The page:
- Have your wage directly deposited into your offset account. Lenders calculate the interest on your mortgage daily, so have your employer deposit your wage directly into your mortgage offset account. Every single dollar deposited works to reduce the interest you pay, every day.
- Use your offset account as a normal bank account. Signing up for a home loan with an offset account means you can ditch your regular bank account. You might as well use it daily as every dollar counts towards paying less interest. Check with your lender, but you may be able to set up more than one offset account and use each one for different reasons. For example, use one for everyday spending and another for savings.
- Put everyday expenses on your credit card. Use your credit card for everyday expenses and pay it out at the end of each month from your offset account. Interest is calculated daily so using your credit card this way means you have more in the offset account for the month. Just do not forget to pay your credit card by the due date, or the interest you pay and any late charges will cancel out any interest you save on your mortgage.
Different Types of Offset Accounts
Many lenders offer offset accounts on their mortgage products and there are two different types:
- Partial offset accounts.
- 100% offset accounts.
Most lenders offer 100% offset accounts, but some will offer only a partial offset. Usually partial offset accounts are for home loans with a fixed interest rate. So suppose it is only a 50% offset, this means that if you have $20,000 in the offset account, only $10,000 will offset the mortgage interest rate.
What products will come with an offset account?
Not all home loan products come with an offset account — it’s important to know which ones do, so you can find an option that suits your financial needs:
- Variable home loan products
- Packaged home loans (with variable rates)
- Basic home loans
- Some fixed-rate home loans (very limited options)
Check your Loan Features
When you want to take advantage of an offset account, it is important to decide whether you want a variable or fixed interest rate. If you have the capacity to save, then a 100% offset on variable principal and interest repayments can save you a lot over the long term.
If you have a partial offset, you will not save as much in interest on your home loan. You need to decide which offset account is right for you.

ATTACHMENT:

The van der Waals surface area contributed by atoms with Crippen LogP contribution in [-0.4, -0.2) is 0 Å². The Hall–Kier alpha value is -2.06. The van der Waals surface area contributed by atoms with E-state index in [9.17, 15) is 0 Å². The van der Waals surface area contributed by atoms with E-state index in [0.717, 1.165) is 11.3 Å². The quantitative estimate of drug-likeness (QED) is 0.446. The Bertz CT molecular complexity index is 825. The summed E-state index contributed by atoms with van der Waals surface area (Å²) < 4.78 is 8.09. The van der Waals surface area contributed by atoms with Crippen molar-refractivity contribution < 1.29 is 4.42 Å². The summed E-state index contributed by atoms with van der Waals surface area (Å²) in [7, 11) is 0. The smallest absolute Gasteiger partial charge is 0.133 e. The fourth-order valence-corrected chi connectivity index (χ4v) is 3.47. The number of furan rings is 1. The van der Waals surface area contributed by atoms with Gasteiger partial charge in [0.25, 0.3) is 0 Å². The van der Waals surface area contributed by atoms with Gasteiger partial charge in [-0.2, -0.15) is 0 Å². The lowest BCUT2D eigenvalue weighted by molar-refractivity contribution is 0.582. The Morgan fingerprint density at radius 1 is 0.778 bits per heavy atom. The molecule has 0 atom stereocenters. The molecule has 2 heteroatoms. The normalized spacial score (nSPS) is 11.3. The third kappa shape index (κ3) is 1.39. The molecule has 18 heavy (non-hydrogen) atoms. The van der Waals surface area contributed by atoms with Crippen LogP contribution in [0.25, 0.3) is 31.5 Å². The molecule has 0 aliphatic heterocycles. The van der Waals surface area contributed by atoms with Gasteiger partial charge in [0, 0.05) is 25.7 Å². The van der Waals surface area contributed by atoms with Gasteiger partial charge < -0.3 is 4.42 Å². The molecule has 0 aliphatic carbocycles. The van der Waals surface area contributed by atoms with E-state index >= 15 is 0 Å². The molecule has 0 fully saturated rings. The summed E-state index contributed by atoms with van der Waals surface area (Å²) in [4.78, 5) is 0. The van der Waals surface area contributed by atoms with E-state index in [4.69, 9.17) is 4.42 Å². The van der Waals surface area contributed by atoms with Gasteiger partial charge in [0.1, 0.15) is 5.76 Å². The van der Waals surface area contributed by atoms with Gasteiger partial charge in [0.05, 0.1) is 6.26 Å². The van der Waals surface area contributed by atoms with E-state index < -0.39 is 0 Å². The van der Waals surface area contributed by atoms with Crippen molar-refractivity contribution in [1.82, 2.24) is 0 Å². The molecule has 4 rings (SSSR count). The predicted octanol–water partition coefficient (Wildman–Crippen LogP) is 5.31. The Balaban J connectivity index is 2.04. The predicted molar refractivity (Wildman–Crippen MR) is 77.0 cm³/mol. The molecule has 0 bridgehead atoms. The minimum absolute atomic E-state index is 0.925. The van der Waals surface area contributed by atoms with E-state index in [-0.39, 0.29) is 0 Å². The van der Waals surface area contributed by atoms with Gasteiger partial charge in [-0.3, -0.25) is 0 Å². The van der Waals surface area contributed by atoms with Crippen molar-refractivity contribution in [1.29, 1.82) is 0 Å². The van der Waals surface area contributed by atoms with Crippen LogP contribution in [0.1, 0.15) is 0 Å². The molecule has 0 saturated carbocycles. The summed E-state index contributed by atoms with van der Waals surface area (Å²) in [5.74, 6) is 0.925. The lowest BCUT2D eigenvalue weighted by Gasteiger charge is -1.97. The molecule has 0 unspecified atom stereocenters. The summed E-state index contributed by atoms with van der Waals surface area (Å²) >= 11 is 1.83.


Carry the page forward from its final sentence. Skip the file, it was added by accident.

Make sure you ask your lender which one applies to the home loan they are offering you before you sign the contract.
If your lender doesn't offer an offset account, they may provide you with an option to include a redraw facility on your home loan. To see the difference between redraw and offset accounts, click here.
Other considerations before opening up an offset account
In addition to the above-mentioned points, it's noteworthy to point out things which require consideration before setting up an account.
Does it work with your property buying strategy?
We all buy property for different reasons — to be the owner-occupier, as an investor — and depending on your buying strategy, you may need professional advice to see whether an offset is suitable for your needs. For example, if you’re risk-averse and an owner-occupier, you may prefer to fix the full amount of your loan as an offset account has a variable rate.
Does it change your savings strategy?
Generally speaking, using an offset account is a better option compared to parking money in a savings account or term deposit. Savings accounts roughly earn about 3% interest, but an offset account will offset the interest paid on a home loan, which is usually more than 3%. Assess whether keeping your savings in an offset account is better for your long-term financial health.
How do you set it up?
In most cases, your banker or mortgage broker would set up this account as part of their service. But if you want to do it yourself, it's relatively simple. Once you establish that you are entitled to an offset account, you can simply open a transaction account and change this to an offset account. Some banks might need you to complete a different form, while for others it might just be a simple switch.
Can you have multiple offset accounts?
With some banks, you can have multiple offset accounts linked to one variable loan. For example, with a St.George Bank Advantage Package Home Loan, you could have 99 offset accounts, but there is a catch — the first account is free, while the rest will cost you $5/month (unless you deposit $2,000/month). Be sure to read the fine print if you choose to set up multiple offset accounts.